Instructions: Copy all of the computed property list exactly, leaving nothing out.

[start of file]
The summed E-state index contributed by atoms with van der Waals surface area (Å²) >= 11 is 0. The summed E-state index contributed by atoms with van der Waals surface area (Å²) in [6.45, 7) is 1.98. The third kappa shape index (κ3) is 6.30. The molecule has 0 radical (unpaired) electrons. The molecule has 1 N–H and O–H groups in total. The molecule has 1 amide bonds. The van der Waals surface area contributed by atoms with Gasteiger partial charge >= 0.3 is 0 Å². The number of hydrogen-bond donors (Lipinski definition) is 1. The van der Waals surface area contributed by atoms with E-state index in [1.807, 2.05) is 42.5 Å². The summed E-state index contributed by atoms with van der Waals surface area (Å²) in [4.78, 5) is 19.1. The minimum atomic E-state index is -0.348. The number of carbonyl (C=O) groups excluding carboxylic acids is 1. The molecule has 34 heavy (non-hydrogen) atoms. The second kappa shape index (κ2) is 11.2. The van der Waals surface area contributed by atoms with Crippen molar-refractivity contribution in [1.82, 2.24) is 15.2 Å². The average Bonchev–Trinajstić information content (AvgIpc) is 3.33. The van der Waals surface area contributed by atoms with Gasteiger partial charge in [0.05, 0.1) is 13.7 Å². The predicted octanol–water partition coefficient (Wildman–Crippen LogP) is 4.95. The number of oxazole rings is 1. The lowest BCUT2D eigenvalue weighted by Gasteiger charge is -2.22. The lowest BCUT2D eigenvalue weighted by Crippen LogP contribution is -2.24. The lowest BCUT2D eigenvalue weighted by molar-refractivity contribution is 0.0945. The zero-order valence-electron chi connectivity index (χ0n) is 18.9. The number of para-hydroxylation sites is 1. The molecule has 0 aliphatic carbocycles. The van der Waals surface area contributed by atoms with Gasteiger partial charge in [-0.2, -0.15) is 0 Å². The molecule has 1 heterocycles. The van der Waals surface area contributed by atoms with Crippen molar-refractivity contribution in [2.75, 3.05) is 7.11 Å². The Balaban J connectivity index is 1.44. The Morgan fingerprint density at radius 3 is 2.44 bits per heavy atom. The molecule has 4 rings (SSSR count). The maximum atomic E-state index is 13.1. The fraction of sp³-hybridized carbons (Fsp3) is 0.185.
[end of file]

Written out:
The summed E-state index contributed by atoms with van der Waals surface area (Å²) >= 11 is 0. The summed E-state index contributed by atoms with van der Waals surface area (Å²) in [6.45, 7) is 1.98. The third kappa shape index (κ3) is 6.30. The molecule has 0 radical (unpaired) electrons. The molecule has 1 N–H and O–H groups in total. The molecule has 1 amide bonds. The van der Waals surface area contributed by atoms with Gasteiger partial charge >= 0.3 is 0 Å². The number of hydrogen-bond donors (Lipinski definition) is 1. The van der Waals surface area contributed by atoms with E-state index in [1.807, 2.05) is 42.5 Å². The summed E-state index contributed by atoms with van der Waals surface area (Å²) in [4.78, 5) is 19.1. The minimum atomic E-state index is -0.348. The number of carbonyl (C=O) groups excluding carboxylic acids is 1. The molecule has 34 heavy (non-hydrogen) atoms. The second kappa shape index (κ2) is 11.2. The van der Waals surface area contributed by atoms with Crippen molar-refractivity contribution in [1.82, 2.24) is 15.2 Å². The average Bonchev–Trinajstić information content (AvgIpc) is 3.33. The van der Waals surface area contributed by atoms with Gasteiger partial charge in [0.05, 0.1) is 13.7 Å². The predicted octanol–water partition coefficient (Wildman–Crippen LogP) is 4.95. The number of oxazole rings is 1. The lowest BCUT2D eigenvalue weighted by Gasteiger charge is -2.22. The lowest BCUT2D eigenvalue weighted by Crippen LogP contribution is -2.24. The lowest BCUT2D eigenvalue weighted by molar-refractivity contribution is 0.0945. The zero-order valence-electron chi connectivity index (χ0n) is 18.9. The number of para-hydroxylation sites is 1. The molecule has 0 aliphatic carbocycles. The van der Waals surface area contributed by atoms with Gasteiger partial charge in [-0.2, -0.15) is 0 Å². The molecule has 1 heterocycles. The van der Waals surface area contributed by atoms with Crippen molar-refractivity contribution in [2.75, 3.05) is 7.11 Å². The Balaban J connectivity index is 1.44. The Morgan fingerprint density at radius 3 is 2.44 bits per heavy atom. The molecule has 4 rings (SSSR count). The maximum atomic E-state index is 13.1. The fraction of sp³-hybridized carbons (Fsp3) is 0.185.